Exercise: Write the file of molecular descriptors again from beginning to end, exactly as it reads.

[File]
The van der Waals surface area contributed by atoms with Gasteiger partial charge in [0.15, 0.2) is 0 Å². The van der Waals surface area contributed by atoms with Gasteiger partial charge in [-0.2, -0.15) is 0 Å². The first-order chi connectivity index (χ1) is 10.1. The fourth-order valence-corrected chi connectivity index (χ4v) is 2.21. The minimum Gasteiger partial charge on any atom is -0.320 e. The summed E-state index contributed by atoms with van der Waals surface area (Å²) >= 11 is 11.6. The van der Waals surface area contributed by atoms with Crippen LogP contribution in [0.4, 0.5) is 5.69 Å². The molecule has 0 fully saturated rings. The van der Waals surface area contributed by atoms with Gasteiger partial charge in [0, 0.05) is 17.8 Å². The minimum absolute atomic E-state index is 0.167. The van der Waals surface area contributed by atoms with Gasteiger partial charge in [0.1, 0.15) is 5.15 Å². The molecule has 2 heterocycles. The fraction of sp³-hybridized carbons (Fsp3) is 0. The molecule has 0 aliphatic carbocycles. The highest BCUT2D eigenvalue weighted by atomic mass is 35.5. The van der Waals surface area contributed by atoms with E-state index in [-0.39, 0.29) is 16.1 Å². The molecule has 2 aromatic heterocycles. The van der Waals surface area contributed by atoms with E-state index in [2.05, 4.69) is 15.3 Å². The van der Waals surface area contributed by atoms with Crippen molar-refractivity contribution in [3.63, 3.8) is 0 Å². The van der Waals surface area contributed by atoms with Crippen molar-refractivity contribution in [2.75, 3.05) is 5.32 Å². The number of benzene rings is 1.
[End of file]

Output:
The van der Waals surface area contributed by atoms with Gasteiger partial charge in [0.15, 0.2) is 0 Å². The van der Waals surface area contributed by atoms with Gasteiger partial charge in [-0.2, -0.15) is 0 Å². The first-order chi connectivity index (χ1) is 10.1. The fourth-order valence-corrected chi connectivity index (χ4v) is 2.21. The minimum Gasteiger partial charge on any atom is -0.320 e. The summed E-state index contributed by atoms with van der Waals surface area (Å²) >= 11 is 11.6. The van der Waals surface area contributed by atoms with Crippen LogP contribution in [0.4, 0.5) is 5.69 Å². The molecule has 0 fully saturated rings. The van der Waals surface area contributed by atoms with Gasteiger partial charge in [0, 0.05) is 17.8 Å². The minimum absolute atomic E-state index is 0.167. The van der Waals surface area contributed by atoms with Gasteiger partial charge in [0.1, 0.15) is 5.15 Å². The molecule has 2 heterocycles. The fraction of sp³-hybridized carbons (Fsp3) is 0. The molecule has 0 aliphatic carbocycles. The highest BCUT2D eigenvalue weighted by atomic mass is 35.5. The van der Waals surface area contributed by atoms with E-state index in [-0.39, 0.29) is 16.1 Å². The molecule has 2 aromatic heterocycles. The van der Waals surface area contributed by atoms with E-state index in [2.05, 4.69) is 15.3 Å². The van der Waals surface area contributed by atoms with Crippen molar-refractivity contribution in [3.63, 3.8) is 0 Å². The van der Waals surface area contributed by atoms with Crippen molar-refractivity contribution in [2.75, 3.05) is 5.32 Å². The number of benzene rings is 1.